Sunday, March 2, 2014

March Madness OGBC: Day 2

"In what system was the first character you played in an RPG other than D&D? How was playing it different from playing a D&D character?"
Again it seems I'm going to have to dodge my inclination to talk about Pathfinder and the absolutely epic tale of Alfonse Mycroft, because of my still-held belief that Pathfinder is still basically D&D, but empirically better.
Therefore, I'm going to talk about my first game of Call of Cthulhu as a player, where I ran a shipping magnate named Simon Bailey with David Larkins of the RPG Corner as the Keeper of Arcane Lore.
The first deviation from playing a D&D character came with the setting, 1920's San Francisco. The second deviation was when I realized that I could use actual historical knowledge to create a backstory for the character; and thus Simon Bailey started with a 50% in rifle (which he never used), because he served in the French Foreign Legion during the Great War.
Playing an investigator, rather than an adventurer, opens up different avenues for character interaction, as you're focused more on negotiating relationships and solving mysteries with your wits, rather than your sword blade. Brute force is all-but passé in the 1920's, after all. I spent more time thinking about Simon's daily life as well, because as a Call of Cthulhu character you choose an Occupation for your toon, or PC, or 'guy', and therefore- unlike D&D- your occupation is not "adventurer" or "investigator" (usually). Chances are, you're investigating in your free time, and the rest of your days you're working as an antiquarian or professor or beat cop. It's a dichotomy that presents an interesting requirement for roleplaying that isn't commonly utilized in Call of Cthulhu games, mainly because most of them are short-form.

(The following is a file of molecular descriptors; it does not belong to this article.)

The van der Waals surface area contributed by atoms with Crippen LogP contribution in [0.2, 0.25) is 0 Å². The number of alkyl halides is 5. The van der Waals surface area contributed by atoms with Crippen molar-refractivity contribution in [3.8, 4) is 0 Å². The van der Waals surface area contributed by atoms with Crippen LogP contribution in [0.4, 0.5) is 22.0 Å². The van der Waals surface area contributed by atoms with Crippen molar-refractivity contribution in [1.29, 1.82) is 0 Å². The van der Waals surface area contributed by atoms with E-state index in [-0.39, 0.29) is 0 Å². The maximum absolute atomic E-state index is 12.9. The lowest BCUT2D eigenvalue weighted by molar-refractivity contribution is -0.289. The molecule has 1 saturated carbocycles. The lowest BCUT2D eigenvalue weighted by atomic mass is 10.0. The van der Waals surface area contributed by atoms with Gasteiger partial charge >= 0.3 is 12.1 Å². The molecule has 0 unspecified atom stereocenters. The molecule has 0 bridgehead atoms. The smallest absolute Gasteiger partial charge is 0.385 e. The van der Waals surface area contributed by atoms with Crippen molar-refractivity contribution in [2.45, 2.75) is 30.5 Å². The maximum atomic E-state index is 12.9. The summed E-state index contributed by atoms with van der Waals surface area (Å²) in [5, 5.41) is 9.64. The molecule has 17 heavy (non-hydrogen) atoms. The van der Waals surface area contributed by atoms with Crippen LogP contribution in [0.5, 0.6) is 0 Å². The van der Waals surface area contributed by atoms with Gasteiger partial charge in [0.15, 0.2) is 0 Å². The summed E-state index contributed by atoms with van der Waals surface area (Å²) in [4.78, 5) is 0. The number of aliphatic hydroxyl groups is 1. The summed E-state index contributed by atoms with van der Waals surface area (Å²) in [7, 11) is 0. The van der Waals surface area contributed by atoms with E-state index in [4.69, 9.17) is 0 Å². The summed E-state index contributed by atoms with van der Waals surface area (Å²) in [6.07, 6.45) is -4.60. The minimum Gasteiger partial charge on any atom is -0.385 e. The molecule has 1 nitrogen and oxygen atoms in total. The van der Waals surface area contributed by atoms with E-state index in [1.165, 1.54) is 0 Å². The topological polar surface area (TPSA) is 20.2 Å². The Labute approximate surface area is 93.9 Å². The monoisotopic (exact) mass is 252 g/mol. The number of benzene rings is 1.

Finally, playing a Call of Cthulhu investigator incites various emotions to its player, as you're essentially running a doomed character. Madness increases throughout play, especially as you delve deeper and deeper into the Mythos, and your range of control over them becomes smaller and smaller as sanity rules take over your play more and more.
All in all, it's a great deviation from the D&D "norm" of roleplaying.

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